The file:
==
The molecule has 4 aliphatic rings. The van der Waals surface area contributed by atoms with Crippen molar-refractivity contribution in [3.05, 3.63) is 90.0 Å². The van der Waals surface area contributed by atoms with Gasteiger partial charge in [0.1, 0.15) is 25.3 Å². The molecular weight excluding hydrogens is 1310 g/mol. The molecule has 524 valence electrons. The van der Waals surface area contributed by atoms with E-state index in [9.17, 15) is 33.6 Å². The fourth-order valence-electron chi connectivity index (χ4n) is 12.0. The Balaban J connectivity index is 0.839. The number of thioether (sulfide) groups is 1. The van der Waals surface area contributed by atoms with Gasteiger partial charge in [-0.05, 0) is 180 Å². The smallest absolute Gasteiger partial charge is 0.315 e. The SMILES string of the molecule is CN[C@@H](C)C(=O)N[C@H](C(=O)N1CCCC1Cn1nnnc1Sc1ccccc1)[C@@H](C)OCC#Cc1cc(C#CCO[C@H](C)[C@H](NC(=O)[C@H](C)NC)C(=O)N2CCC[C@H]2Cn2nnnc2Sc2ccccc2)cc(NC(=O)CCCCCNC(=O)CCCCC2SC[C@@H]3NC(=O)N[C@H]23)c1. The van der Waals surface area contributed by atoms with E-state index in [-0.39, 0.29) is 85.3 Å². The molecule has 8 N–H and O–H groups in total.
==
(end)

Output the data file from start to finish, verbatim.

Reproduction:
The molecule has 4 aliphatic rings. The van der Waals surface area contributed by atoms with Crippen molar-refractivity contribution in [3.05, 3.63) is 90.0 Å². The van der Waals surface area contributed by atoms with Gasteiger partial charge in [0.1, 0.15) is 25.3 Å². The molecular weight excluding hydrogens is 1310 g/mol. The molecule has 524 valence electrons. The van der Waals surface area contributed by atoms with E-state index in [9.17, 15) is 33.6 Å². The fourth-order valence-electron chi connectivity index (χ4n) is 12.0. The Balaban J connectivity index is 0.839. The number of thioether (sulfide) groups is 1. The van der Waals surface area contributed by atoms with Gasteiger partial charge in [-0.05, 0) is 180 Å². The smallest absolute Gasteiger partial charge is 0.315 e. The SMILES string of the molecule is CN[C@@H](C)C(=O)N[C@H](C(=O)N1CCCC1Cn1nnnc1Sc1ccccc1)[C@@H](C)OCC#Cc1cc(C#CCO[C@H](C)[C@H](NC(=O)[C@H](C)NC)C(=O)N2CCC[C@H]2Cn2nnnc2Sc2ccccc2)cc(NC(=O)CCCCCNC(=O)CCCCC2SC[C@@H]3NC(=O)N[C@H]23)c1. The van der Waals surface area contributed by atoms with E-state index in [-0.39, 0.29) is 85.3 Å². The molecule has 8 N–H and O–H groups in total.